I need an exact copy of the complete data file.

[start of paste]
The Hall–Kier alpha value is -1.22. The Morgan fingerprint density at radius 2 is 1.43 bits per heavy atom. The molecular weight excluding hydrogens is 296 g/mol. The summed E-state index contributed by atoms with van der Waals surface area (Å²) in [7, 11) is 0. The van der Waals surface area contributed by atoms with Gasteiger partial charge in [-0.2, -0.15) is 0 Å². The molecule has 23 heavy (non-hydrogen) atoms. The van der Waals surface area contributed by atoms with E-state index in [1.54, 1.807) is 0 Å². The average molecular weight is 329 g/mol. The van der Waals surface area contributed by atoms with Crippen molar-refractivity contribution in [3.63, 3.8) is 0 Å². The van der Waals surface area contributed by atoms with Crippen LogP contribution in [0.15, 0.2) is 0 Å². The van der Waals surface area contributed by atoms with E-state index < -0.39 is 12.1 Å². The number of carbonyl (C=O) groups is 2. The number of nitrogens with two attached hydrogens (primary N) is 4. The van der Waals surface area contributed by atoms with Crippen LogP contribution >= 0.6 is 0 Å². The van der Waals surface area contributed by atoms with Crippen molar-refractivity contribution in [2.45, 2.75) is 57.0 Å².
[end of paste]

The Hall–Kier alpha value is -1.22. The Morgan fingerprint density at radius 2 is 1.43 bits per heavy atom. The molecular weight excluding hydrogens is 296 g/mol. The summed E-state index contributed by atoms with van der Waals surface area (Å²) in [7, 11) is 0. The van der Waals surface area contributed by atoms with Gasteiger partial charge in [-0.2, -0.15) is 0 Å². The molecule has 23 heavy (non-hydrogen) atoms. The van der Waals surface area contributed by atoms with E-state index in [1.54, 1.807) is 0 Å². The average molecular weight is 329 g/mol. The van der Waals surface area contributed by atoms with Crippen molar-refractivity contribution in [3.63, 3.8) is 0 Å². The van der Waals surface area contributed by atoms with Crippen LogP contribution in [0.15, 0.2) is 0 Å². The van der Waals surface area contributed by atoms with E-state index < -0.39 is 12.1 Å². The number of carbonyl (C=O) groups is 2. The number of nitrogens with two attached hydrogens (primary N) is 4. The van der Waals surface area contributed by atoms with Crippen LogP contribution >= 0.6 is 0 Å². The van der Waals surface area contributed by atoms with Crippen molar-refractivity contribution in [2.45, 2.75) is 57.0 Å².